to build a broad enough portfolio to be useful. We have some examples of instant successes, but mostly it has to be built up slowly. There is a lot more work in developing something in the biomedical area, but also there is a much bigger profit if one gets all the way to a patent. With software, once the code is written and professionalized, it's all ready to go.

David Schetter, University of California, Irvine: Dr. Mowery, is it not the case that, prior to the Bayh-Dole Act in 1980, the universities were not allowed to own the results of federally funded research, and that a primary impetus of Bayh-Dole was to create an incentive for universities to commercialize federally funded research? Second, if that is the basis of Bayh-Dole, do you have any data to determine whether or not it has achieved its goal?

David Mowery: Universities were, in fact, able to obtain patents on and license the results of federally funded research before Bayh-Dole under the terms of what were known as institutional patent agreements, which were negotiated by individual universities with individual federal funders of research. In fact, one of the pressures building up in the system before Bayh-Dole, notably in the University of California, was from what was then Health, Education and Welfare, overseer of the National Institutes of Health (NIH), to prevent the universities from negotiating exclusive licenses for the results of NIH funded research. So universities were already in the licensing game selectively, although not nearly as many and under much more complicated and perhaps less stable rules than what came about in 1980. There can be little doubt that Bayh-Dole has brought more universities into technology transfer and licensing, especially when you look at the number of universities that have established offices and the amount of patenting that has been conducted. Do we know that patenting of university-developed technology resulted in either a more rapid or a successful transition to commercialization? This is a much more difficult question to answer. And it is a question that will almost certainly vary among universities, among technologies, and a host of other things. It' s very difficult to measure because it is an experiment without a well-developed control group.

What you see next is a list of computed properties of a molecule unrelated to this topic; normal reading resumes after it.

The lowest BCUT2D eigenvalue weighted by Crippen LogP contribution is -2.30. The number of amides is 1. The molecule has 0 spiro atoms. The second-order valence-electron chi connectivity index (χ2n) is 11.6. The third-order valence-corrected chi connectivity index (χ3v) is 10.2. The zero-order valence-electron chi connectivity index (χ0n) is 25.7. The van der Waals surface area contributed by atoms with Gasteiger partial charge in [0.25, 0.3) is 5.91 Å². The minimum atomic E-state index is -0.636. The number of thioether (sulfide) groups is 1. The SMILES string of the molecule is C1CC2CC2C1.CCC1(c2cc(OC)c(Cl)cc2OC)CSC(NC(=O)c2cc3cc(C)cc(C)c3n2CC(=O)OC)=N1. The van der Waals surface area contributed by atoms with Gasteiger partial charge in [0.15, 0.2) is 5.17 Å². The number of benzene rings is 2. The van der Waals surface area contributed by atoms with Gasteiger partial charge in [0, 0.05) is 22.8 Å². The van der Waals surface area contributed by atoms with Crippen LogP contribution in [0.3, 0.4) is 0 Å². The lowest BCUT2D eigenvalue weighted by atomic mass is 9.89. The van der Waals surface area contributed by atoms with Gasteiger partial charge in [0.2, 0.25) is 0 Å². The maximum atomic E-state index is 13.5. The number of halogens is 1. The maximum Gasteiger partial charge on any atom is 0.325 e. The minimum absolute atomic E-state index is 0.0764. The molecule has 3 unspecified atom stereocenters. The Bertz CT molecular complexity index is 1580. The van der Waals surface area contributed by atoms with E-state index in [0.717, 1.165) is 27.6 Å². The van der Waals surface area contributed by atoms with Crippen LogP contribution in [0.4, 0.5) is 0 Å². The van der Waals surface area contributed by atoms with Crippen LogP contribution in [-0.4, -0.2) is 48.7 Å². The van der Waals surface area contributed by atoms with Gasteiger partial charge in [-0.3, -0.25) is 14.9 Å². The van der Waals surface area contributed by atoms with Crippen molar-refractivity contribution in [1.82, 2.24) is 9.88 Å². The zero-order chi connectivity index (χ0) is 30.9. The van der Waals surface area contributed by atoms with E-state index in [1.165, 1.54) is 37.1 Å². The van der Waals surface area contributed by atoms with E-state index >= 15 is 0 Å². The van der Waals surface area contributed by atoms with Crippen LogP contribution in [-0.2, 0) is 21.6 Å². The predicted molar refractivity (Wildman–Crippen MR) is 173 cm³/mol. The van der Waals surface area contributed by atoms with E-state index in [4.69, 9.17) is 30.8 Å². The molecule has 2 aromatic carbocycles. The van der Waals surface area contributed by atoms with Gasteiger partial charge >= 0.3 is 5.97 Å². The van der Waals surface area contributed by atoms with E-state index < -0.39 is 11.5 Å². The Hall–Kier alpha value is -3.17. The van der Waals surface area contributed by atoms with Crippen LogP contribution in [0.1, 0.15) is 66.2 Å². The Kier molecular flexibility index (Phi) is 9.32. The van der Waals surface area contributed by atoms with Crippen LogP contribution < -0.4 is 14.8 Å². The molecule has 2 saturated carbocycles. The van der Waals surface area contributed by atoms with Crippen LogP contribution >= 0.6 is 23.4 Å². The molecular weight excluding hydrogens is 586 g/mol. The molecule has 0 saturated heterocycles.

Christopher Hill: Another impetus for Bayh-Dole was the Department of Energy (DOE) Act of 1977, which had an explicit provision that was exactly contrary to Bayh-Dole that prohibited ownership of patents by any contractor or grantee. And because DOE was then so important, it had undercut the system you are talking about in a serious way.

Cheryl Fragiadakis, Lawrence Berkeley National Laboratory: One big contrast between the U.S. system and its history and what we just heard about what' s happening at Imperial College in the United Kingdom is the rather xenophobic approach that the U.S. government seems to overlay on research collaborations and licensing versus the very forthright desirability of multinational interactions in Europe. I see this as a limit to what is happening in both national laboratories and to some campuses that actually go by the law in the United States. Is the contrast as stark to you? Do you have any forecasts of what should be done or might happen in the future on this?

Christopher Hill: I did not hear anything in Professor Wakeham' s description of Imperial College that we do not do now at George Mason, a public university. The difference is that in Professor Wakeham' s presentation, "multinational corporation" was a euphemism for an American company. But we would have no problem doing a strategic alliance with an overseas corporation at this point. If we wanted to accept federal government money as part of the package, then we would have to fulfill some of the requirements in U.S. law written by Patrick Windham to deal with the xenophobic impulse.



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